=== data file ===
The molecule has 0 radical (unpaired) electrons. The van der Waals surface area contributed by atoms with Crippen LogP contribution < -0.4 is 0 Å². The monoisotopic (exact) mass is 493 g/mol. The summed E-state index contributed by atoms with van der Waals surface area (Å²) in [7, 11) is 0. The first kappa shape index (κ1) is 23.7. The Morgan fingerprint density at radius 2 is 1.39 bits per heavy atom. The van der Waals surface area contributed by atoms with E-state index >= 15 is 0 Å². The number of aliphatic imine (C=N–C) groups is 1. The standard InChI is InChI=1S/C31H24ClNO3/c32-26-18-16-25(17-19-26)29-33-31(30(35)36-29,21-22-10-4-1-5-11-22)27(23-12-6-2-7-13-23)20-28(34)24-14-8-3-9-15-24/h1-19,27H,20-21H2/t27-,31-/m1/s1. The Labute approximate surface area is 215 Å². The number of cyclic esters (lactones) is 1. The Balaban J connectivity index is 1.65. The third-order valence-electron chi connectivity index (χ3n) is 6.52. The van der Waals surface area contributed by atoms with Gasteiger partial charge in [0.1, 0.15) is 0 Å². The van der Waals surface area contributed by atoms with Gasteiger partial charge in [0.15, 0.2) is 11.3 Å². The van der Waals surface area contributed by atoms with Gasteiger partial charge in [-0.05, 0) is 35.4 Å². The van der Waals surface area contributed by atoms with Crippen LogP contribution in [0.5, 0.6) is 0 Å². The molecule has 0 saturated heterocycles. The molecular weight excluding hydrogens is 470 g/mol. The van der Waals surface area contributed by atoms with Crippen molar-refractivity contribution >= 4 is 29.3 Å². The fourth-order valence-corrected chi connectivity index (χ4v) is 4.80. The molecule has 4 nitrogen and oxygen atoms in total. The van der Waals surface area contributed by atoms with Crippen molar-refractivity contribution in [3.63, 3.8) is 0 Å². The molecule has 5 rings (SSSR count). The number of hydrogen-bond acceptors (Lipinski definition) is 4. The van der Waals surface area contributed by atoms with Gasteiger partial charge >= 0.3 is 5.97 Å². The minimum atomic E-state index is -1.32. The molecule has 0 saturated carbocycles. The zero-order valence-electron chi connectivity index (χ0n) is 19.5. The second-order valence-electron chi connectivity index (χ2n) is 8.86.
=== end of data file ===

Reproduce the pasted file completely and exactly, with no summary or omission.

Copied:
The molecule has 0 radical (unpaired) electrons. The van der Waals surface area contributed by atoms with Crippen LogP contribution < -0.4 is 0 Å². The monoisotopic (exact) mass is 493 g/mol. The summed E-state index contributed by atoms with van der Waals surface area (Å²) in [7, 11) is 0. The first kappa shape index (κ1) is 23.7. The Morgan fingerprint density at radius 2 is 1.39 bits per heavy atom. The van der Waals surface area contributed by atoms with E-state index >= 15 is 0 Å². The number of aliphatic imine (C=N–C) groups is 1. The standard InChI is InChI=1S/C31H24ClNO3/c32-26-18-16-25(17-19-26)29-33-31(30(35)36-29,21-22-10-4-1-5-11-22)27(23-12-6-2-7-13-23)20-28(34)24-14-8-3-9-15-24/h1-19,27H,20-21H2/t27-,31-/m1/s1. The Labute approximate surface area is 215 Å². The number of cyclic esters (lactones) is 1. The Balaban J connectivity index is 1.65. The third-order valence-electron chi connectivity index (χ3n) is 6.52. The van der Waals surface area contributed by atoms with Gasteiger partial charge in [0.1, 0.15) is 0 Å². The van der Waals surface area contributed by atoms with Gasteiger partial charge in [0.15, 0.2) is 11.3 Å². The van der Waals surface area contributed by atoms with Gasteiger partial charge in [-0.05, 0) is 35.4 Å². The van der Waals surface area contributed by atoms with Crippen LogP contribution in [0.5, 0.6) is 0 Å². The molecule has 0 saturated heterocycles. The molecular weight excluding hydrogens is 470 g/mol. The van der Waals surface area contributed by atoms with Crippen molar-refractivity contribution >= 4 is 29.3 Å². The fourth-order valence-corrected chi connectivity index (χ4v) is 4.80. The molecule has 4 nitrogen and oxygen atoms in total. The van der Waals surface area contributed by atoms with Crippen molar-refractivity contribution in [3.63, 3.8) is 0 Å². The molecule has 5 rings (SSSR count). The number of hydrogen-bond acceptors (Lipinski definition) is 4. The van der Waals surface area contributed by atoms with Gasteiger partial charge >= 0.3 is 5.97 Å². The minimum atomic E-state index is -1.32. The molecule has 0 saturated carbocycles. The zero-order valence-electron chi connectivity index (χ0n) is 19.5. The second-order valence-electron chi connectivity index (χ2n) is 8.86.